Thursday, February 22, 2007
The Ugly Truth
My profound loathe for Grey's Anatomy is by now the stuff of legend. I couldn't be more serious about the fact that if tomorrow morning the craft services truck on the set of this abysmally bad show exploded into a ball of flame, setting Patrick Dempsey's hair on fire, causing him to then run screaming into his fellow cast-members, systematically burning them alive one-by-one, I'd grab a nice cold beer and smile that justice had finally been served and the quality of network television had improved just a tiny bit.
Unfortunately, such a felicitous reckoning would still leave us with Ugly Betty.
Look, I don't want to rain on the fiesta of the many who strangely believe that this gruesome weekly spectacle constitutes a refreshing and brash step forward for the cause of Hispanic-American crossover television; but its popularity -- not to mention its beatification at the hands of a self-congratulatory Hollywood -- doesn't change one very simple fact: it's not a very good show. At face-value -- no pun intended -- its writing is pedestrian and hackneyed, essentially taking one premise and drawing it out not just for one hour, but for another and another and another. I get it. Betty's unattractive but plucky. She overcomes the animus/prejudice of those around her by the sheer force of her good nature, indomitable spirit and the powers she apparently derives from wearing the cape of little-known South-of-the-Border superhero Guadalajaraman. She proves that true beauty is on the inside and through this educates the ignorant, infuriates the vainglorious and fascinates everyone else -- occasionally without even meaning to.
Scratch the surface though, and there's something about the show that really rubs me the wrong way.
Ugly Betty is almost Wizard of Ozian in its disparate portrayals of cultures -- Hispanic vs. Anglo. Betty's co-workers -- her non-ethnic co-workers -- are almost exclusively cast as soulless and superficial; they're prosaic drones whose sole purpose seems to involve doing little more than creating a one-dimensional, monochromatic background against which Betty can so brilliantly contrast. Betty's own household meanwhile is a nearly insuppressible explosion of color, passion and pathos -- with her family portrayed as a bunch of delightfully charming, eminently lovable middle-class eccentrics. They're adorable, fun and above-all, progressive in their seemingly bottomless reservoir of acceptance and lack of prejudice.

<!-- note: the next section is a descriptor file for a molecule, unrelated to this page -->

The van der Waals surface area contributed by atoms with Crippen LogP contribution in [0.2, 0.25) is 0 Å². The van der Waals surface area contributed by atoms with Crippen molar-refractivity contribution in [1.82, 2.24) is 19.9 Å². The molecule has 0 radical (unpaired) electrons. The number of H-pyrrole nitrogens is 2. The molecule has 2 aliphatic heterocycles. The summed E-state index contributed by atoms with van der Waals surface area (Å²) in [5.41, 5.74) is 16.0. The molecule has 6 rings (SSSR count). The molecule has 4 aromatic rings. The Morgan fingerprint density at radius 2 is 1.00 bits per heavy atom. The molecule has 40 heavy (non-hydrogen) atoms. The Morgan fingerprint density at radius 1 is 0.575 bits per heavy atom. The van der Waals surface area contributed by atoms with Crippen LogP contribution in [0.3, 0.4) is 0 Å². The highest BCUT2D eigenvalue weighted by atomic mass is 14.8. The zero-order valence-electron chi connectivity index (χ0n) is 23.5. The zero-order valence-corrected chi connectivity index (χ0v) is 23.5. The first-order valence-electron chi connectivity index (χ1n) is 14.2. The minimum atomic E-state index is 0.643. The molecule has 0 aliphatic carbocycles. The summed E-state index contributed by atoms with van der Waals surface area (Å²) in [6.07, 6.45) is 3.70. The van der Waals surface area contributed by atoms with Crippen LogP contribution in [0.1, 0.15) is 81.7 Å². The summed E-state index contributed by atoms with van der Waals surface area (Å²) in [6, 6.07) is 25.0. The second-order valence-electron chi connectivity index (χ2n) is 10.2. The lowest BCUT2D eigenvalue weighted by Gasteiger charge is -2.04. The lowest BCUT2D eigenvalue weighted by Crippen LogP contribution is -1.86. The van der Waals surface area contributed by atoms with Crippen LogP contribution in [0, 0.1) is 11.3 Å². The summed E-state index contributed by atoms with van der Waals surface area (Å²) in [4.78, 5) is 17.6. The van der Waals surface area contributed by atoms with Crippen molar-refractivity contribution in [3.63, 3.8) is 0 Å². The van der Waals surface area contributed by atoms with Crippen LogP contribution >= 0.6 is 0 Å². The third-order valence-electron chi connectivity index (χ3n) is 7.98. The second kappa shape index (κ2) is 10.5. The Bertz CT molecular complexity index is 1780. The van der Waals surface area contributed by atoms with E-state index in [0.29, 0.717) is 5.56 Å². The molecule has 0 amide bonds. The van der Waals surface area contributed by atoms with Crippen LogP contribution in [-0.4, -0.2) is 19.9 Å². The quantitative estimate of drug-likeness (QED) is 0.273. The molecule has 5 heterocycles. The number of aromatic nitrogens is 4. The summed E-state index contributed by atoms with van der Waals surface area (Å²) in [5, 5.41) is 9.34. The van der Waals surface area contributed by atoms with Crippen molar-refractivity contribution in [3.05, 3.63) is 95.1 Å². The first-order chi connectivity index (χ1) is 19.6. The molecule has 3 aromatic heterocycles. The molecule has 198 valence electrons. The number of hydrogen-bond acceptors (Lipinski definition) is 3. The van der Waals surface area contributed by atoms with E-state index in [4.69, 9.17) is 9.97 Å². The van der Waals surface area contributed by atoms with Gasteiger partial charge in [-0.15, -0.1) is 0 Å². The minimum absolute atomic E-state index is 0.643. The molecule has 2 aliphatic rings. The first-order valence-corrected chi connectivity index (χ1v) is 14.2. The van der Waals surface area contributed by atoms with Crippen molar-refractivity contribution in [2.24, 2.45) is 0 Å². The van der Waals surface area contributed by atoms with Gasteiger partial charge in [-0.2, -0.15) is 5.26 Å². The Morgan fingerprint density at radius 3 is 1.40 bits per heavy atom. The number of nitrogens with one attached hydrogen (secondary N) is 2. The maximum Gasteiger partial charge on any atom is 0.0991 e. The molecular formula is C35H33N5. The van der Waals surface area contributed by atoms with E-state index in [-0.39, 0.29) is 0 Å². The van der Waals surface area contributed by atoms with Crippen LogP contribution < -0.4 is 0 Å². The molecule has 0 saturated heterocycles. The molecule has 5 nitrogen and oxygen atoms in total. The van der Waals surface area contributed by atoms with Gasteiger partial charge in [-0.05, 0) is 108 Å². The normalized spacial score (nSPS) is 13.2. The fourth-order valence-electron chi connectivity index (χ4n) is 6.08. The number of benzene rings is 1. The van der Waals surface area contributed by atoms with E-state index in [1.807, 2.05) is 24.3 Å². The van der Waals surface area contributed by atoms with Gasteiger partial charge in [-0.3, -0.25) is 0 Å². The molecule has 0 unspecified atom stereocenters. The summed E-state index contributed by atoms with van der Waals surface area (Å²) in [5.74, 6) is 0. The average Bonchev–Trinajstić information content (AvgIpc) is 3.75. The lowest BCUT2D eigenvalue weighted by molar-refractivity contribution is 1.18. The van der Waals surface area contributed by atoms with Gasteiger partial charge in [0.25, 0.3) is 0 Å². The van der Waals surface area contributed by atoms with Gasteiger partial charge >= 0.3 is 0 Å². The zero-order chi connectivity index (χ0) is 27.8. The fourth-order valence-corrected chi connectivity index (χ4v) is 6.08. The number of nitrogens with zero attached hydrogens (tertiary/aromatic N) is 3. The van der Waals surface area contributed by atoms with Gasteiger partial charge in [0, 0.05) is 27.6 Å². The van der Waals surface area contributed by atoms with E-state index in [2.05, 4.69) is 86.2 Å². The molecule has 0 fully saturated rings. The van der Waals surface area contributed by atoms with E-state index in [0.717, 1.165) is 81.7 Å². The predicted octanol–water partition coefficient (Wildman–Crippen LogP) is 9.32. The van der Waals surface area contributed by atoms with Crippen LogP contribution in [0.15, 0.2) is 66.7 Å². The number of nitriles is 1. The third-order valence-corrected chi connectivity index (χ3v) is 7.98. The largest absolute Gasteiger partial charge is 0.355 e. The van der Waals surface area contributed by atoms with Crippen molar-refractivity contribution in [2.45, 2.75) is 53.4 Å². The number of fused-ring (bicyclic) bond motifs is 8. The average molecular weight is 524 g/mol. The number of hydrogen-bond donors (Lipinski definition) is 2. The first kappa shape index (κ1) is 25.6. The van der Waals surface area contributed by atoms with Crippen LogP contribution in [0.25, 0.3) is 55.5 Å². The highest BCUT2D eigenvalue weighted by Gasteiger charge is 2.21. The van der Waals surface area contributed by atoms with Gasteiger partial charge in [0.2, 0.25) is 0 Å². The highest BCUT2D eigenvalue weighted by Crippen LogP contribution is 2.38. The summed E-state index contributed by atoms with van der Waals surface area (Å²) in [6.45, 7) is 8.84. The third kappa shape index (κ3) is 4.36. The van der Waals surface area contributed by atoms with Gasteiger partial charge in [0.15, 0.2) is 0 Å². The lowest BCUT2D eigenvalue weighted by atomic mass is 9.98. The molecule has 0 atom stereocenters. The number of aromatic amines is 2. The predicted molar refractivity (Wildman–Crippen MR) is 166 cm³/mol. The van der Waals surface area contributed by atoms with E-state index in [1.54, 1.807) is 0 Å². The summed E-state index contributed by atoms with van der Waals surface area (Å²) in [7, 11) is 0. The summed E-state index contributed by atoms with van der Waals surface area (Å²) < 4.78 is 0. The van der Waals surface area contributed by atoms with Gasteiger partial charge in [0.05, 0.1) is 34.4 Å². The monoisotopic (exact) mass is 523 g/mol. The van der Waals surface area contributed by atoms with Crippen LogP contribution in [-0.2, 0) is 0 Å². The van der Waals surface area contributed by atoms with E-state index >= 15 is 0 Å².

It's easy to see which side of the cultural coin the producers come down on.
It goes without saying however that it's never a good idea to attempt to subvert one negative stereotype by perpetuating another -- particularly when the latter is cast in a villainous role.
I have no doubt that the creators of Ugly Betty and its titular star, America Ferrara, will continue to be diefied in the media and by Hollywoood simply for the ground they've broken -- and of course, because it's fashionable and fiscally prudent given the size of the Hispanic demographic which now calls the contiguous forty-eight home. I just wish that they'd created a show that was a little less insulting -- and a lot less dumb.
Anybody know Lou Dobbs's phone number?
Maybe he can get Betty deported.
Incidentally, I deserve a medal for not making a "Vote for Pedro" joke.
(About the picture -- I do my best to stay away from inside jokes on this site, but this time the opportunity was just too perfect. There was no way in hell I was going to force myself to stare at Ugly Betty's, well, ugliness everytime I opened the page -- amazingly though, when I ran "Ugly Betty" through Google image search, the above picture of Sam the Eagle came up. I post it for Matt K., Matt S., Chris, Spencer, Jayne -- and of course, Casey.)